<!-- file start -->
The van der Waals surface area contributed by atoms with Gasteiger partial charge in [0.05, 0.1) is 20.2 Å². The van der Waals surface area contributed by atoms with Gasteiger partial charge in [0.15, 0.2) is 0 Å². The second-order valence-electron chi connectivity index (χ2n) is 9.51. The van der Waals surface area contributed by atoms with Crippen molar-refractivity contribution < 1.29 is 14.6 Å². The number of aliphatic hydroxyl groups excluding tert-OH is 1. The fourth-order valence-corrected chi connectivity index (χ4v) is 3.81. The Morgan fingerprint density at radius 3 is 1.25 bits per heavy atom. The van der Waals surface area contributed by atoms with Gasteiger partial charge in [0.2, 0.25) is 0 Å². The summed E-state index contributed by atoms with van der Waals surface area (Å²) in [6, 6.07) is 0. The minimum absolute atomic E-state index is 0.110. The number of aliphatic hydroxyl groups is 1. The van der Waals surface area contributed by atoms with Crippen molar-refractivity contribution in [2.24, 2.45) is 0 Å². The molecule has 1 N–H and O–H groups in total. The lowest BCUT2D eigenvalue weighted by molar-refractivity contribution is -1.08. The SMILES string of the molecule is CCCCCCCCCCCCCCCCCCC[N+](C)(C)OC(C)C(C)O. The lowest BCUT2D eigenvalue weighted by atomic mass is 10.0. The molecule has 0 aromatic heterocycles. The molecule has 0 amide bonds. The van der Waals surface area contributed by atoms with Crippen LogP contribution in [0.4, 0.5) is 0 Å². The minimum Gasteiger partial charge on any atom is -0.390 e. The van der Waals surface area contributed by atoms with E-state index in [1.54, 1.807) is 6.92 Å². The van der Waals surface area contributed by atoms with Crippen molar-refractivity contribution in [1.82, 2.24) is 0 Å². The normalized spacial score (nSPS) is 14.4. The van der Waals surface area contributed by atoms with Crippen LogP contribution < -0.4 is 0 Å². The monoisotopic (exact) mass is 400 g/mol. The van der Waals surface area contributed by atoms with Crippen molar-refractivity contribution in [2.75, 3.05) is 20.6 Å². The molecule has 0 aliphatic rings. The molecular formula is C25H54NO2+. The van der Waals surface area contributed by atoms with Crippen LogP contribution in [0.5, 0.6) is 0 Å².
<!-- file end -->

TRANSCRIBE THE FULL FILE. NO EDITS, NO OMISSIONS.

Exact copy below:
The van der Waals surface area contributed by atoms with Gasteiger partial charge in [0.05, 0.1) is 20.2 Å². The van der Waals surface area contributed by atoms with Gasteiger partial charge in [0.15, 0.2) is 0 Å². The second-order valence-electron chi connectivity index (χ2n) is 9.51. The van der Waals surface area contributed by atoms with Crippen molar-refractivity contribution < 1.29 is 14.6 Å². The number of aliphatic hydroxyl groups excluding tert-OH is 1. The fourth-order valence-corrected chi connectivity index (χ4v) is 3.81. The Morgan fingerprint density at radius 3 is 1.25 bits per heavy atom. The van der Waals surface area contributed by atoms with Gasteiger partial charge in [0.2, 0.25) is 0 Å². The summed E-state index contributed by atoms with van der Waals surface area (Å²) in [6, 6.07) is 0. The minimum absolute atomic E-state index is 0.110. The number of aliphatic hydroxyl groups is 1. The van der Waals surface area contributed by atoms with Crippen molar-refractivity contribution in [2.24, 2.45) is 0 Å². The molecule has 1 N–H and O–H groups in total. The lowest BCUT2D eigenvalue weighted by molar-refractivity contribution is -1.08. The SMILES string of the molecule is CCCCCCCCCCCCCCCCCCC[N+](C)(C)OC(C)C(C)O. The lowest BCUT2D eigenvalue weighted by atomic mass is 10.0. The molecule has 0 aromatic heterocycles. The molecule has 0 amide bonds. The van der Waals surface area contributed by atoms with Crippen LogP contribution in [0.4, 0.5) is 0 Å². The minimum Gasteiger partial charge on any atom is -0.390 e. The van der Waals surface area contributed by atoms with E-state index in [1.54, 1.807) is 6.92 Å². The van der Waals surface area contributed by atoms with Crippen molar-refractivity contribution in [1.82, 2.24) is 0 Å². The normalized spacial score (nSPS) is 14.4. The van der Waals surface area contributed by atoms with Crippen LogP contribution < -0.4 is 0 Å². The monoisotopic (exact) mass is 400 g/mol. The van der Waals surface area contributed by atoms with Crippen molar-refractivity contribution in [2.75, 3.05) is 20.6 Å². The molecule has 0 aliphatic rings. The molecular formula is C25H54NO2+. The van der Waals surface area contributed by atoms with Crippen LogP contribution in [0.5, 0.6) is 0 Å².